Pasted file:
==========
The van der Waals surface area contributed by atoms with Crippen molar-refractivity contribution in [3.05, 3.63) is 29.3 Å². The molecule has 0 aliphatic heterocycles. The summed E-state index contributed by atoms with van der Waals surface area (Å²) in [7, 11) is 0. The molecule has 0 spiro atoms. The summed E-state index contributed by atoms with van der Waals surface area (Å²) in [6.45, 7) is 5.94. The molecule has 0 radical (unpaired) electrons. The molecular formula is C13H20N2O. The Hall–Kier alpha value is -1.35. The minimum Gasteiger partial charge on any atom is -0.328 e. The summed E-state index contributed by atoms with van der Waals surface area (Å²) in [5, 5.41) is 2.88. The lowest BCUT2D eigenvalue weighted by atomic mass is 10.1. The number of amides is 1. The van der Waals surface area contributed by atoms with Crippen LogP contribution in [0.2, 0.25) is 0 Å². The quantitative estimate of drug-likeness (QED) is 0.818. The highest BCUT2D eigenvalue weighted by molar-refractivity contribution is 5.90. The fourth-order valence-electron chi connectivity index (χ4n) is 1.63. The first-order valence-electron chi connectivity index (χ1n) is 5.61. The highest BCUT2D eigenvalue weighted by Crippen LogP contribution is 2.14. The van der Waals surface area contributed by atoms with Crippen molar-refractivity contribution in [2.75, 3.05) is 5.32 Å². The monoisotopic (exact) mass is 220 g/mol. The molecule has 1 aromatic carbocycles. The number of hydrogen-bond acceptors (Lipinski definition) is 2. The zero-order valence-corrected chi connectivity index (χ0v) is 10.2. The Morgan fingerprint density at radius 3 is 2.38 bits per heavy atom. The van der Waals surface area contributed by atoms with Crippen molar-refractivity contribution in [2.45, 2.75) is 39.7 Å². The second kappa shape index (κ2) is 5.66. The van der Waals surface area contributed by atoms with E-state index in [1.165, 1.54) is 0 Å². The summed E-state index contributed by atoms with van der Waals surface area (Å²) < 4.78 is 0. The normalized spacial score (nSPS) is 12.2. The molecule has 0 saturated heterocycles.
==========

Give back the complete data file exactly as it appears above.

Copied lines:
The van der Waals surface area contributed by atoms with Crippen molar-refractivity contribution in [3.05, 3.63) is 29.3 Å². The molecule has 0 aliphatic heterocycles. The summed E-state index contributed by atoms with van der Waals surface area (Å²) in [7, 11) is 0. The molecule has 0 spiro atoms. The summed E-state index contributed by atoms with van der Waals surface area (Å²) in [6.45, 7) is 5.94. The molecule has 0 radical (unpaired) electrons. The molecular formula is C13H20N2O. The Hall–Kier alpha value is -1.35. The minimum Gasteiger partial charge on any atom is -0.328 e. The summed E-state index contributed by atoms with van der Waals surface area (Å²) in [5, 5.41) is 2.88. The lowest BCUT2D eigenvalue weighted by atomic mass is 10.1. The number of amides is 1. The van der Waals surface area contributed by atoms with Crippen LogP contribution in [0.2, 0.25) is 0 Å². The quantitative estimate of drug-likeness (QED) is 0.818. The highest BCUT2D eigenvalue weighted by molar-refractivity contribution is 5.90. The fourth-order valence-electron chi connectivity index (χ4n) is 1.63. The first-order valence-electron chi connectivity index (χ1n) is 5.61. The highest BCUT2D eigenvalue weighted by Crippen LogP contribution is 2.14. The van der Waals surface area contributed by atoms with Crippen molar-refractivity contribution in [2.75, 3.05) is 5.32 Å². The monoisotopic (exact) mass is 220 g/mol. The molecule has 1 aromatic carbocycles. The number of hydrogen-bond acceptors (Lipinski definition) is 2. The zero-order valence-corrected chi connectivity index (χ0v) is 10.2. The Morgan fingerprint density at radius 3 is 2.38 bits per heavy atom. The van der Waals surface area contributed by atoms with Crippen molar-refractivity contribution in [2.45, 2.75) is 39.7 Å². The second kappa shape index (κ2) is 5.66. The van der Waals surface area contributed by atoms with E-state index in [1.165, 1.54) is 0 Å². The summed E-state index contributed by atoms with van der Waals surface area (Å²) < 4.78 is 0. The normalized spacial score (nSPS) is 12.2. The molecule has 0 saturated heterocycles.